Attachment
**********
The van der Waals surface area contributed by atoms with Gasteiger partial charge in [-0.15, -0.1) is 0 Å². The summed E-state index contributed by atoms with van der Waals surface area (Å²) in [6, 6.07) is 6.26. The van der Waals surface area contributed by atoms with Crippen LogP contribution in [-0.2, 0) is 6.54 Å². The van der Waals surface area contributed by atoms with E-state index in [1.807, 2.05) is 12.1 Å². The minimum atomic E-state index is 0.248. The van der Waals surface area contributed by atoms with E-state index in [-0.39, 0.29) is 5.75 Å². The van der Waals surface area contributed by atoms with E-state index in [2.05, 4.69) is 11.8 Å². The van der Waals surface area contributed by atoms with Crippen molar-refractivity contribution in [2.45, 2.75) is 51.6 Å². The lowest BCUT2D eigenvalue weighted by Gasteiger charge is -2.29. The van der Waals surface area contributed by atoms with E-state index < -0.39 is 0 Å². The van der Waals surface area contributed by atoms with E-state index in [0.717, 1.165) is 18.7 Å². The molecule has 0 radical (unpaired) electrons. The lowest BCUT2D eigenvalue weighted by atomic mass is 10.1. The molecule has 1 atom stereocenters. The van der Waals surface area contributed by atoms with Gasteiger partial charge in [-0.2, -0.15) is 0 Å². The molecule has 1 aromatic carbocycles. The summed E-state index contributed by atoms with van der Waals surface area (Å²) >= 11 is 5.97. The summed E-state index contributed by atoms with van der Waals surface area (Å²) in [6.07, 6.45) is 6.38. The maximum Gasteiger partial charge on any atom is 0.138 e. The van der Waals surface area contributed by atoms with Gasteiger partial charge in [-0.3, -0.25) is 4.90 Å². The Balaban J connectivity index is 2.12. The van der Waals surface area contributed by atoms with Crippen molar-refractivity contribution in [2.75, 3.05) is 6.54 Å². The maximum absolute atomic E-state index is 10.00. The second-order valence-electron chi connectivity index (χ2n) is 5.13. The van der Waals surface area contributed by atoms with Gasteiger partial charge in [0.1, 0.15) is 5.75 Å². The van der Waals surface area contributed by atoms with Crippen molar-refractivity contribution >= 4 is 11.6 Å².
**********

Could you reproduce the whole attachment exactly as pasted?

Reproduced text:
The van der Waals surface area contributed by atoms with Gasteiger partial charge in [-0.15, -0.1) is 0 Å². The summed E-state index contributed by atoms with van der Waals surface area (Å²) in [6, 6.07) is 6.26. The van der Waals surface area contributed by atoms with Crippen LogP contribution in [-0.2, 0) is 6.54 Å². The van der Waals surface area contributed by atoms with E-state index in [1.807, 2.05) is 12.1 Å². The minimum atomic E-state index is 0.248. The van der Waals surface area contributed by atoms with E-state index in [-0.39, 0.29) is 5.75 Å². The van der Waals surface area contributed by atoms with E-state index in [2.05, 4.69) is 11.8 Å². The van der Waals surface area contributed by atoms with Crippen molar-refractivity contribution in [2.45, 2.75) is 51.6 Å². The lowest BCUT2D eigenvalue weighted by Gasteiger charge is -2.29. The van der Waals surface area contributed by atoms with E-state index < -0.39 is 0 Å². The van der Waals surface area contributed by atoms with E-state index in [0.717, 1.165) is 18.7 Å². The molecule has 0 radical (unpaired) electrons. The lowest BCUT2D eigenvalue weighted by atomic mass is 10.1. The molecule has 1 atom stereocenters. The van der Waals surface area contributed by atoms with Gasteiger partial charge in [-0.2, -0.15) is 0 Å². The molecule has 1 aromatic carbocycles. The summed E-state index contributed by atoms with van der Waals surface area (Å²) >= 11 is 5.97. The summed E-state index contributed by atoms with van der Waals surface area (Å²) in [6.07, 6.45) is 6.38. The maximum Gasteiger partial charge on any atom is 0.138 e. The van der Waals surface area contributed by atoms with Gasteiger partial charge in [-0.3, -0.25) is 4.90 Å². The Balaban J connectivity index is 2.12. The van der Waals surface area contributed by atoms with Crippen molar-refractivity contribution in [2.75, 3.05) is 6.54 Å². The maximum absolute atomic E-state index is 10.00. The second-order valence-electron chi connectivity index (χ2n) is 5.13. The van der Waals surface area contributed by atoms with Gasteiger partial charge in [0.1, 0.15) is 5.75 Å². The van der Waals surface area contributed by atoms with Crippen molar-refractivity contribution >= 4 is 11.6 Å².